To try to understand the mystery the scientists created simulations to test possible ideas on where the UV comes from.
“The simulations fit the data beautifully in the early universe, and they fit the local data beautifully if we’re allowed to assume that this extra light is really there,” said CU-Boulder’s Oppenheimer. “It’s possible the simulations do not reflect reality, which by itself would be a surprise, because intergalactic hydrogen is the component of the universe that we think we understand the best.”
“The great thing about a 400 percent discrepancy is that you know something is really wrong,” said co-author David Weinberg of Ohio State University. “We still don’t know for sure what it is, but at least one thing we thought we knew about the present day universe isn’t true.”
Might It Be Cold Fusion Is A Nano Source Of High Energy Capable Of Ionizing Hydrogen
A universe filled with dispersed nano scale cold fusion is natural candidate for the source of the invisible nuclear reactions responsible for the vast amount of high energy needed to ionize hydrogen atoms drifting in the dark of space. Naturally for some of us who have been pursing and observing cold fusion the strange cosmic cold nuclear reactions that are responsible for the ionized hydrogen is most likely due to the nano-scopic scale at which cold fusion reactions take place. It fits perfectly with the observed data that appears to show less anomalous ionized energy in the distant past and more in the present universe. It simply takes time for the cold fusion associated with dust to build up a signature.
There is ample dust and hydrogen in the cosmos where hydrogen can come together is strange states and under which conditions cold fusion is commonly seen in our experiments. That is associated with catalytic-like nano-particles of hydrogen loving metals also a very common constituent of space dust. From our studies of nano-domain catalysts we know hydrogen converts into a “spillover” form where di-hydrogen molecules become condensed liquid pools of monatomic hydrogen/deuterium atoms. This strange state of condensed hydrogen is likely to easily transition into a BEC on space dust as it does in earth bound catalytic systems. Though such cosmic nano fusions are surely rare and dispersed in the vastness of space they are easily an ample candidate for the production of the observed anomalous UV.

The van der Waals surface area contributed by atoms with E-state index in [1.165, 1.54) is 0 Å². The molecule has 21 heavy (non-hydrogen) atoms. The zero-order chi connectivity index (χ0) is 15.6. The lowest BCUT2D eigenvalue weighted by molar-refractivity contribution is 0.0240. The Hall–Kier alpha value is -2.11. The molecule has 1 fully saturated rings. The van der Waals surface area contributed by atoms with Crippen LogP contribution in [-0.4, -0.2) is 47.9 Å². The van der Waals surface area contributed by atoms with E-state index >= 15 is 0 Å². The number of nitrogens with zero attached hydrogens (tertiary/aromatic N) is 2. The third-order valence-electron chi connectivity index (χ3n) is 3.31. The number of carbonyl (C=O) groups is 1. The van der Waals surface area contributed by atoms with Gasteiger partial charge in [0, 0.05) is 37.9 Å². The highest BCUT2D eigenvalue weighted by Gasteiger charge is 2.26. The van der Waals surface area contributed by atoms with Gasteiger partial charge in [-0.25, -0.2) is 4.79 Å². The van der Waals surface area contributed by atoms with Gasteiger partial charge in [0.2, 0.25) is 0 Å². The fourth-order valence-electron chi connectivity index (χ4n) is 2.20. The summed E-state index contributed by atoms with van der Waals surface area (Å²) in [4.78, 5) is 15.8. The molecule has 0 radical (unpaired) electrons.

In typical cold fusion experiments here on Earth tiny nano-fusion reactions are typically contained within microscopic metal lattices. The experiments are performed within heavily constructed experiment vessels. This means this cosmic no high energy UV would be measured, nor needed as heat is just fine for ionization. It might just be that we live in a universe filled with cold fusion.
End note: In this universe of mysteries there is likely always room for alternative explanations. We might have to tip our hats to near nuclear reactions in the great comic hydrogen pastures … maybe even hydrinos or dark fusion.
The Astrophysical Letters study was funded in part by NASA, the National Science Foundation and the Ahmanson Foundation.
Read more at in this University of Colorado Press Release